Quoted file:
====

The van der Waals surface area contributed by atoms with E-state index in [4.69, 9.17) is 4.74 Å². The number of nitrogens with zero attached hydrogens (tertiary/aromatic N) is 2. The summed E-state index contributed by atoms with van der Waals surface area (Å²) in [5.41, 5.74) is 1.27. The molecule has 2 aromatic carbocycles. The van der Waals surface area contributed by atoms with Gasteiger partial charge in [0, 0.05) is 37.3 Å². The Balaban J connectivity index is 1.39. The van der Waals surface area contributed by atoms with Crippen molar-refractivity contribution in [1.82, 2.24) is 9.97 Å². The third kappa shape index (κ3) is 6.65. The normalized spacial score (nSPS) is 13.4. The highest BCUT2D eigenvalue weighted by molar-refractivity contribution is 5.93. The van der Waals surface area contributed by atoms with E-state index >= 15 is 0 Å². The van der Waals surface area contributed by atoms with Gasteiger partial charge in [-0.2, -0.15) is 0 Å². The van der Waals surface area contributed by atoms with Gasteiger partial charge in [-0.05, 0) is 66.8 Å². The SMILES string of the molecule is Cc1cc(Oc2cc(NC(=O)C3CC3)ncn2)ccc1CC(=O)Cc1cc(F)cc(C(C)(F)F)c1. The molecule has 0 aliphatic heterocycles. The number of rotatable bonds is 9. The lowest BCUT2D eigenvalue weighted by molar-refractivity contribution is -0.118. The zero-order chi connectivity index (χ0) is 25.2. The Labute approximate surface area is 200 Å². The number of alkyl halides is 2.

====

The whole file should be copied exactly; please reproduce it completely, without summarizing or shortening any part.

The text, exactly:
The van der Waals surface area contributed by atoms with E-state index in [4.69, 9.17) is 4.74 Å². The number of nitrogens with zero attached hydrogens (tertiary/aromatic N) is 2. The summed E-state index contributed by atoms with van der Waals surface area (Å²) in [5.41, 5.74) is 1.27. The molecule has 2 aromatic carbocycles. The van der Waals surface area contributed by atoms with Gasteiger partial charge in [0, 0.05) is 37.3 Å². The Balaban J connectivity index is 1.39. The van der Waals surface area contributed by atoms with Crippen molar-refractivity contribution in [1.82, 2.24) is 9.97 Å². The third kappa shape index (κ3) is 6.65. The normalized spacial score (nSPS) is 13.4. The highest BCUT2D eigenvalue weighted by molar-refractivity contribution is 5.93. The van der Waals surface area contributed by atoms with E-state index >= 15 is 0 Å². The van der Waals surface area contributed by atoms with Gasteiger partial charge in [-0.2, -0.15) is 0 Å². The van der Waals surface area contributed by atoms with Gasteiger partial charge in [-0.05, 0) is 66.8 Å². The SMILES string of the molecule is Cc1cc(Oc2cc(NC(=O)C3CC3)ncn2)ccc1CC(=O)Cc1cc(F)cc(C(C)(F)F)c1. The molecule has 0 aliphatic heterocycles. The number of rotatable bonds is 9. The lowest BCUT2D eigenvalue weighted by molar-refractivity contribution is -0.118. The zero-order chi connectivity index (χ0) is 25.2. The Labute approximate surface area is 200 Å². The number of alkyl halides is 2.